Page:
The fleeting thought struck him that this was what he had feared, this power. His fear had barely reined in his arrogance, even before, as a hybrid, as a human mutant. Another thought hit, that he, and Hank, and Raven, those who could not pass, were the only true mutants, or perhaps the first true mutants. Images hit him again, tiny pebbles in the river, and he knew there were more. He could find them. He could teach them. He could protect them.
He would kill them, as he had killed all those he had found, and taught, and protected, the first time.
He stilled, the images flowing around him, not in a straight path, but in a circle, a whirlpool, with himself at the center. And he knew.
Not this time.
Moments flew past, swirled around, and he noticed a face, looking at him with bright yellow eyes shadowed by pain they should never feel. He reached out to it, brushed his finger against it, was drawn in closer.
In the kitchen, in the dim light of the refrigerator, where most of the small, important conversations happened. She looked to him for truth, and also for reassurance. In his prudishness, in his unwillingness to admit, he gave her neither.
He should have told her she was beautiful. She was.
The moment slipped away, and another slowed. The look in Alex’s eyes, how had he not recognized it? He’d seen it often enough, if never quite as nakedly, in his own. Self-disgust, because no matter how he appeared, he would never be normal, no matter how he’d wished it, he would never be one of the Others.
He watched as Alex tore Hank’s burgeoning self-confidence in his difference to shreds before it could gain any purchase. As Charles had done with Raven… with Mystique, never stopping to notice, never stopping to think, for God’s sake. His gentle rebuke to Alex, seen now, with the blinders off, was blatant permission to continue, to nourish the bigotry based on appearance rather than cutting it off at the root, as he should.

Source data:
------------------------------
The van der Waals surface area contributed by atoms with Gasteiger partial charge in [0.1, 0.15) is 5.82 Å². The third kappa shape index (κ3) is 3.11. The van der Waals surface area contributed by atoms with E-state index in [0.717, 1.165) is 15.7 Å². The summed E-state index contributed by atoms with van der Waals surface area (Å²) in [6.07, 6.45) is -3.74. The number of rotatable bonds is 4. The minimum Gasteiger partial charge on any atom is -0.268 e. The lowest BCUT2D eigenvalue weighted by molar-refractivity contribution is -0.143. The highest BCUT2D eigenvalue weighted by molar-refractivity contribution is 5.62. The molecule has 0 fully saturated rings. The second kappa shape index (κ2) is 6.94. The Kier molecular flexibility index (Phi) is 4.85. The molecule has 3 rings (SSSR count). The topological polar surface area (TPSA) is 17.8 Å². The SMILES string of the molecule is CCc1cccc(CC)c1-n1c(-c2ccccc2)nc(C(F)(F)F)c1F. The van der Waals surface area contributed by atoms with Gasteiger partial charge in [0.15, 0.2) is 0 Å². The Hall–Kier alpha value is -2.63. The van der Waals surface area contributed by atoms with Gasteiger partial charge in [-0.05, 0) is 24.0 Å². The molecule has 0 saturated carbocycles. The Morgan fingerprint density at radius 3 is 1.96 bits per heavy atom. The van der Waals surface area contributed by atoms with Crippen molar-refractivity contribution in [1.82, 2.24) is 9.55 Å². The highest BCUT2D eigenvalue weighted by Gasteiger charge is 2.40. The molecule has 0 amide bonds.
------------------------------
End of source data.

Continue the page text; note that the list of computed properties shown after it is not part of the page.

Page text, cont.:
The swirl continued, and another image came to him. Water, and pressure, and such iron determination even as Erik’s life was leaving him, to end it, to stop the murderer, to lay the ghosts to rest, to stop fighting, to never stop fighting. Charles had known then, as other moments clustered, encircling him, crystalizing the self-knowledge.
Hands clasping, muscles straining, as he pulled Erik back on the Blackbird, saving him from Riptide’s wrath. A niggling shock and impatience, a thread of worry, as he called Hank off, as the man nearly choked Erik to death. The fleeting worry, and bone-deep relief, confusing him at the time, when Erik nearly left the first time, but was still there the next morning. So many times he could have made the choice to tell him, but hadn’t.
For such a brilliant man, Charles mused, he was such a fool.
Another image streamed past, close to him, caressing him as it slipped by. He reached out, absorbed it, and time … stopped.